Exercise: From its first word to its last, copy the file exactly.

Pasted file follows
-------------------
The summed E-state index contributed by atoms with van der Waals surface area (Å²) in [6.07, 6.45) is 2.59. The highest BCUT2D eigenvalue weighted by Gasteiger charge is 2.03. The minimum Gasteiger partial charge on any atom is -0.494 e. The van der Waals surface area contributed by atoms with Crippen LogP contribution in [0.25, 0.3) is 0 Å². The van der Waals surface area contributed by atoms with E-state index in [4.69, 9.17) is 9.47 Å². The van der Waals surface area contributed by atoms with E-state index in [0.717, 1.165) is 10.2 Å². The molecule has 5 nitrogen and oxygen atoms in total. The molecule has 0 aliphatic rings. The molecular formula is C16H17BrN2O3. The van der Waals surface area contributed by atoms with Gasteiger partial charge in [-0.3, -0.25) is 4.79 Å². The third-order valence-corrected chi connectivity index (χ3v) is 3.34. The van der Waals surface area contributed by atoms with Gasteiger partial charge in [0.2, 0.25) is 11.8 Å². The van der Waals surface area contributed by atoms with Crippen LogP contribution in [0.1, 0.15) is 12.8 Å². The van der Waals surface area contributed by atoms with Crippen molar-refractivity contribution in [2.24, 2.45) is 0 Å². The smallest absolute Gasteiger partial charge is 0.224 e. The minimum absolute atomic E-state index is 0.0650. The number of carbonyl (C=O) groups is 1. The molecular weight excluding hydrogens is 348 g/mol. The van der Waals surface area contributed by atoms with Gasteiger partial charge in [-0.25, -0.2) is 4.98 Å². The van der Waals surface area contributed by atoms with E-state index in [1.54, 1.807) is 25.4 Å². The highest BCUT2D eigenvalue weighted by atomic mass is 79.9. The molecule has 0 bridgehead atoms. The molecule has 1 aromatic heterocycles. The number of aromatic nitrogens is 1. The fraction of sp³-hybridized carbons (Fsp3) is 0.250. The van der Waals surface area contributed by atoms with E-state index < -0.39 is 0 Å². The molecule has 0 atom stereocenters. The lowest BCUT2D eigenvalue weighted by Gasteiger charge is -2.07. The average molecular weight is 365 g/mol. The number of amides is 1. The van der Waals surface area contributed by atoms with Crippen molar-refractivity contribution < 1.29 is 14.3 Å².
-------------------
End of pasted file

The summed E-state index contributed by atoms with van der Waals surface area (Å²) in [6.07, 6.45) is 2.59. The highest BCUT2D eigenvalue weighted by Gasteiger charge is 2.03. The minimum Gasteiger partial charge on any atom is -0.494 e. The van der Waals surface area contributed by atoms with Crippen LogP contribution in [0.25, 0.3) is 0 Å². The van der Waals surface area contributed by atoms with E-state index in [4.69, 9.17) is 9.47 Å². The van der Waals surface area contributed by atoms with E-state index in [0.717, 1.165) is 10.2 Å². The molecule has 5 nitrogen and oxygen atoms in total. The molecule has 0 aliphatic rings. The molecular formula is C16H17BrN2O3. The van der Waals surface area contributed by atoms with Gasteiger partial charge in [-0.3, -0.25) is 4.79 Å². The third-order valence-corrected chi connectivity index (χ3v) is 3.34. The van der Waals surface area contributed by atoms with Gasteiger partial charge in [0.2, 0.25) is 11.8 Å². The van der Waals surface area contributed by atoms with Crippen LogP contribution in [0.1, 0.15) is 12.8 Å². The van der Waals surface area contributed by atoms with Crippen molar-refractivity contribution in [2.24, 2.45) is 0 Å². The smallest absolute Gasteiger partial charge is 0.224 e. The minimum absolute atomic E-state index is 0.0650. The number of carbonyl (C=O) groups is 1. The molecular weight excluding hydrogens is 348 g/mol. The van der Waals surface area contributed by atoms with Gasteiger partial charge in [-0.25, -0.2) is 4.98 Å². The van der Waals surface area contributed by atoms with E-state index in [1.54, 1.807) is 25.4 Å². The highest BCUT2D eigenvalue weighted by atomic mass is 79.9. The molecule has 0 bridgehead atoms. The molecule has 1 aromatic heterocycles. The number of aromatic nitrogens is 1. The fraction of sp³-hybridized carbons (Fsp3) is 0.250. The van der Waals surface area contributed by atoms with E-state index < -0.39 is 0 Å². The molecule has 0 atom stereocenters. The lowest BCUT2D eigenvalue weighted by Gasteiger charge is -2.07. The average molecular weight is 365 g/mol. The number of amides is 1. The van der Waals surface area contributed by atoms with Crippen molar-refractivity contribution < 1.29 is 14.3 Å².